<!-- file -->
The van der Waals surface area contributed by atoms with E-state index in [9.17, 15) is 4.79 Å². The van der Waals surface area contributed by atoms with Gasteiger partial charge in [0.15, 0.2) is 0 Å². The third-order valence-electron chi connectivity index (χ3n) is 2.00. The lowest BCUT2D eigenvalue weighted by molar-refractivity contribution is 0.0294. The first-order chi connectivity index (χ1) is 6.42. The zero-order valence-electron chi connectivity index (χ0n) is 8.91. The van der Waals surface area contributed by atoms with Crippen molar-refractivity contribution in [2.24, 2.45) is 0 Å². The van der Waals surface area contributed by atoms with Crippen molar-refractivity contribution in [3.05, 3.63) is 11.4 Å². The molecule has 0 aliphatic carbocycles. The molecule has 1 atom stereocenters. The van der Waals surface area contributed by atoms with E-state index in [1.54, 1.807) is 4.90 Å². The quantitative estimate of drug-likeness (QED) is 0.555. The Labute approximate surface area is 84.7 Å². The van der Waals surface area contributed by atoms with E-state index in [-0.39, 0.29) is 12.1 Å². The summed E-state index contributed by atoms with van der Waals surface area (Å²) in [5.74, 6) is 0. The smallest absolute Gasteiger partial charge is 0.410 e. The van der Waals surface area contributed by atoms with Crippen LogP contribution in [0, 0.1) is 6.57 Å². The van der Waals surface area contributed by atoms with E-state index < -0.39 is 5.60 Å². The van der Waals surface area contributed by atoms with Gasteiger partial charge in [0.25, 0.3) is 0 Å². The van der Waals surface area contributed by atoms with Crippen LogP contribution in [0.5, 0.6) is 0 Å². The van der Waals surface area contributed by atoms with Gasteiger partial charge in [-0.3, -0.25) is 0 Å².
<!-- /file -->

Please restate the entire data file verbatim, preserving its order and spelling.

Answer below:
The van der Waals surface area contributed by atoms with E-state index in [9.17, 15) is 4.79 Å². The van der Waals surface area contributed by atoms with Gasteiger partial charge in [0.15, 0.2) is 0 Å². The third-order valence-electron chi connectivity index (χ3n) is 2.00. The lowest BCUT2D eigenvalue weighted by molar-refractivity contribution is 0.0294. The first-order chi connectivity index (χ1) is 6.42. The zero-order valence-electron chi connectivity index (χ0n) is 8.91. The van der Waals surface area contributed by atoms with Crippen molar-refractivity contribution in [2.24, 2.45) is 0 Å². The van der Waals surface area contributed by atoms with Crippen molar-refractivity contribution in [3.05, 3.63) is 11.4 Å². The molecule has 0 aliphatic carbocycles. The molecule has 1 atom stereocenters. The van der Waals surface area contributed by atoms with E-state index in [1.54, 1.807) is 4.90 Å². The quantitative estimate of drug-likeness (QED) is 0.555. The Labute approximate surface area is 84.7 Å². The van der Waals surface area contributed by atoms with E-state index in [-0.39, 0.29) is 12.1 Å². The summed E-state index contributed by atoms with van der Waals surface area (Å²) in [5.74, 6) is 0. The smallest absolute Gasteiger partial charge is 0.410 e. The van der Waals surface area contributed by atoms with Crippen LogP contribution in [0, 0.1) is 6.57 Å². The van der Waals surface area contributed by atoms with E-state index < -0.39 is 5.60 Å². The van der Waals surface area contributed by atoms with Gasteiger partial charge in [0.25, 0.3) is 0 Å². The van der Waals surface area contributed by atoms with Crippen LogP contribution in [0.5, 0.6) is 0 Å². The van der Waals surface area contributed by atoms with Gasteiger partial charge in [-0.3, -0.25) is 0 Å².